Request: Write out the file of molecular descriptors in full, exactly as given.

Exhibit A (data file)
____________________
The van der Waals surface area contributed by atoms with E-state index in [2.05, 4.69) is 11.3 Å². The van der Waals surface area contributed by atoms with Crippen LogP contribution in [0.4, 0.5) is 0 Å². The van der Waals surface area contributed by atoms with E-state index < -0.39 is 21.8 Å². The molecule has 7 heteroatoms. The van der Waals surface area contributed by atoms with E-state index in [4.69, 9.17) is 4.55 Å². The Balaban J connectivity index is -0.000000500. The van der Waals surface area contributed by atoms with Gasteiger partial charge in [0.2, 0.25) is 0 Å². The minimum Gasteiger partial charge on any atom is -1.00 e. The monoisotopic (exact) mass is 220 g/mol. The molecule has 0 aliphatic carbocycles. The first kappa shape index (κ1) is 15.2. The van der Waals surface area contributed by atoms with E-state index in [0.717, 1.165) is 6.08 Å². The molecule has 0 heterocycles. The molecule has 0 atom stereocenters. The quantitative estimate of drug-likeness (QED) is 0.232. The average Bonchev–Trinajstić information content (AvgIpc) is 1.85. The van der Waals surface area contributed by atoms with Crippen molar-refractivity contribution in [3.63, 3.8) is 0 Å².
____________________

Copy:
The van der Waals surface area contributed by atoms with E-state index in [2.05, 4.69) is 11.3 Å². The van der Waals surface area contributed by atoms with Crippen LogP contribution in [0.4, 0.5) is 0 Å². The van der Waals surface area contributed by atoms with E-state index < -0.39 is 21.8 Å². The molecule has 7 heteroatoms. The van der Waals surface area contributed by atoms with E-state index in [4.69, 9.17) is 4.55 Å². The Balaban J connectivity index is -0.000000500. The van der Waals surface area contributed by atoms with Gasteiger partial charge in [0.2, 0.25) is 0 Å². The minimum Gasteiger partial charge on any atom is -1.00 e. The monoisotopic (exact) mass is 220 g/mol. The molecule has 0 aliphatic carbocycles. The first kappa shape index (κ1) is 15.2. The van der Waals surface area contributed by atoms with E-state index in [0.717, 1.165) is 6.08 Å². The molecule has 0 heterocycles. The molecule has 0 atom stereocenters. The quantitative estimate of drug-likeness (QED) is 0.232. The average Bonchev–Trinajstić information content (AvgIpc) is 1.85. The van der Waals surface area contributed by atoms with Crippen molar-refractivity contribution in [3.63, 3.8) is 0 Å².